Sarada's suggestion that I contribute, I suppose, makes me sad. Over much of my time in Leicester I wasn't out about this as such, although that was mainly because it seemed so obvious that I was gender dysphoric that it wasn't worth mentioning, and it was also something I was ashamed of. I would never have discussed it with anyone in the LGBT community because I would have expected them to ostracise me if I came out about it and if they didn't, I would probably have concluded they were being politically naive and allowing themselves to compromise because I was a nice person or someone to be pitied rather than despised, not because I'm not despicable but because I'm so pathetic that it actually trumps even that. So no, I have nothing to say to the LGBT oral history project because I've contributed nothing and wasted my time instead. Moreover, my perception of the situation over almost all of that time was that I was a traitor to LGBT causes because of how I've lived my life, and leaving off the T, even more of a traitor because of the T, and recognised as such by others.
All of that is rather depressing.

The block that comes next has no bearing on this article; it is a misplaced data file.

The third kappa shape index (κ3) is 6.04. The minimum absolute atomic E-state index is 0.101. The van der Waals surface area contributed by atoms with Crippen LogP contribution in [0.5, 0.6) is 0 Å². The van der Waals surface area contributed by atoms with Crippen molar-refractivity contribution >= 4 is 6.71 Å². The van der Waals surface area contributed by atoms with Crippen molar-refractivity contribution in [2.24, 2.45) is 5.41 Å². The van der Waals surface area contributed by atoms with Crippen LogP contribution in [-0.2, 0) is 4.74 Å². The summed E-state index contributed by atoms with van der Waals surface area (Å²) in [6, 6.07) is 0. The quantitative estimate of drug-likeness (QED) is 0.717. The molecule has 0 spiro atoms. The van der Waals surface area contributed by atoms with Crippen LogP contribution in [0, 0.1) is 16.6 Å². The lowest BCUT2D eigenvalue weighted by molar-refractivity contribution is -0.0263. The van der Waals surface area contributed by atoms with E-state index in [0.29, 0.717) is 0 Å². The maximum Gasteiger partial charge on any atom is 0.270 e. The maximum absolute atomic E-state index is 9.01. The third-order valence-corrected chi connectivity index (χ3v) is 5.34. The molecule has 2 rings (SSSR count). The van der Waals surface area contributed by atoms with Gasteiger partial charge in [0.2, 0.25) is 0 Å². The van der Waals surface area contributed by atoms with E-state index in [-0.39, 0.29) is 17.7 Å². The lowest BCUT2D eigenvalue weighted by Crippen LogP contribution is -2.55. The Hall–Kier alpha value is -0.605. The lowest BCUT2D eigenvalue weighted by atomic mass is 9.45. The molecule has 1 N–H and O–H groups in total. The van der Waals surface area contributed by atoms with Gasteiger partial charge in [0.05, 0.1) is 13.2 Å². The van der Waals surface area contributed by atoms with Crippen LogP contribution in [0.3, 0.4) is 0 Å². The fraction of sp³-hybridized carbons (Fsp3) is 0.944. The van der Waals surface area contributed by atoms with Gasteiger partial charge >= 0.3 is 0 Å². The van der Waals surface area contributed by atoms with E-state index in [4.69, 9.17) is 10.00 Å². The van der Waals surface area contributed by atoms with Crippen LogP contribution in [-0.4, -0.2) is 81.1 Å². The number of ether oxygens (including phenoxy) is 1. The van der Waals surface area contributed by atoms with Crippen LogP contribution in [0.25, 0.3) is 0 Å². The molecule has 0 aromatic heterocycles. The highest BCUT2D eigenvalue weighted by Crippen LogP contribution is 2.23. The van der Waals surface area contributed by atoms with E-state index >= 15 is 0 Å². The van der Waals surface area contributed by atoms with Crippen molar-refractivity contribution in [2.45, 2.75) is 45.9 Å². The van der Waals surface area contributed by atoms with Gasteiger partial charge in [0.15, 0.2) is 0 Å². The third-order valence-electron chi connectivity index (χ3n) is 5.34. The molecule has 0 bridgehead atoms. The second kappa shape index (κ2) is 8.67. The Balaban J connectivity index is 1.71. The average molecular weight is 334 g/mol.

Unfortunately, there's a whole different set of reasons why it's depressing. It might be interesting to have an exhibition on left-handedness and the history of prejudice against that. Fascinating in fact. However, on the whole the idea of handedness is not considered significant enough, at least by right-handed people nowadays, for it to be a specific issue. The day when my headmaster was at school and caned for drawing someone sawing with his left hand, and my mother was rapped across the knuckles for writing left-handedly, are long gone, and incomprehensible to the contemporary mind. I'm sure handedness is still an issue in many ways and realise that being cross-dominant I'm not in a position to comment, so correct me if I'm wrong but my impression is that nowadays left-handedness is mainly just a variant and doesn't make people think there's something wrong with you. As a result, you don't see many exhibitions on left-handedness. Maybe there should be, I'm not sure.
Anyway, so there's an exhibition in 2014 on the history of LGBT stuff in Leicester. This bothers me because we shouldn't still be in a situation where it's considered remarkable. Just on the sexual orientation issue, that should be irrelevant nowadays. It might be interesting to look into it and tell people about it, and right now it's still important to do it, but really it's a scandal that it is important. Then again, I'm asexual so maybe I don't get it.
Another source of my downheartedness, then, was the fact that such an exhibition is still interesting enough to be put on. It should be considered such a humdrum and prosaic issue that it's merely of historical interest, like the history of attitudes to left-handedness. It shouldn't still be a live issue. The fact that it is makes it depressingly necessary.